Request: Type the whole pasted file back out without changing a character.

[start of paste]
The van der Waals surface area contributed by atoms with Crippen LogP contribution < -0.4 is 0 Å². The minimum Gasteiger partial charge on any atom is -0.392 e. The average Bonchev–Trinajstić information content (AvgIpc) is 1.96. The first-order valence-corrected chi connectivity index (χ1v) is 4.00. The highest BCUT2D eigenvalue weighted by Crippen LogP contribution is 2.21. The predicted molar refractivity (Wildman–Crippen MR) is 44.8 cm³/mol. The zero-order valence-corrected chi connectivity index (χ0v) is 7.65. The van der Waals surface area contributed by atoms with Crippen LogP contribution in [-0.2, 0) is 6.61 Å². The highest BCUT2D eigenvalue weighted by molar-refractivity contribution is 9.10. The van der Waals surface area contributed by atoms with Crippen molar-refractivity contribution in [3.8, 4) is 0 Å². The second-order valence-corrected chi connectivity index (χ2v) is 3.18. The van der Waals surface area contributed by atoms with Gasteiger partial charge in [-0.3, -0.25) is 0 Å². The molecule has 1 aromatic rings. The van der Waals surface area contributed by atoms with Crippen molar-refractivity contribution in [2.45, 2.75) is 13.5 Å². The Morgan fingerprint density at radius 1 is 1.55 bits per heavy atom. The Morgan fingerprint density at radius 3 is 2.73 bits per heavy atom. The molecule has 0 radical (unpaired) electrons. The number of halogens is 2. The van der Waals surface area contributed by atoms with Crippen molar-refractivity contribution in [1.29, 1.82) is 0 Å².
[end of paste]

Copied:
The van der Waals surface area contributed by atoms with Crippen LogP contribution < -0.4 is 0 Å². The minimum Gasteiger partial charge on any atom is -0.392 e. The average Bonchev–Trinajstić information content (AvgIpc) is 1.96. The first-order valence-corrected chi connectivity index (χ1v) is 4.00. The highest BCUT2D eigenvalue weighted by Crippen LogP contribution is 2.21. The predicted molar refractivity (Wildman–Crippen MR) is 44.8 cm³/mol. The zero-order valence-corrected chi connectivity index (χ0v) is 7.65. The van der Waals surface area contributed by atoms with Crippen LogP contribution in [-0.2, 0) is 6.61 Å². The highest BCUT2D eigenvalue weighted by molar-refractivity contribution is 9.10. The van der Waals surface area contributed by atoms with Crippen molar-refractivity contribution in [3.8, 4) is 0 Å². The second-order valence-corrected chi connectivity index (χ2v) is 3.18. The van der Waals surface area contributed by atoms with Gasteiger partial charge in [-0.3, -0.25) is 0 Å². The molecule has 1 aromatic rings. The van der Waals surface area contributed by atoms with Crippen molar-refractivity contribution in [2.45, 2.75) is 13.5 Å². The Morgan fingerprint density at radius 1 is 1.55 bits per heavy atom. The Morgan fingerprint density at radius 3 is 2.73 bits per heavy atom. The molecule has 0 radical (unpaired) electrons. The number of halogens is 2. The van der Waals surface area contributed by atoms with Crippen molar-refractivity contribution in [1.29, 1.82) is 0 Å².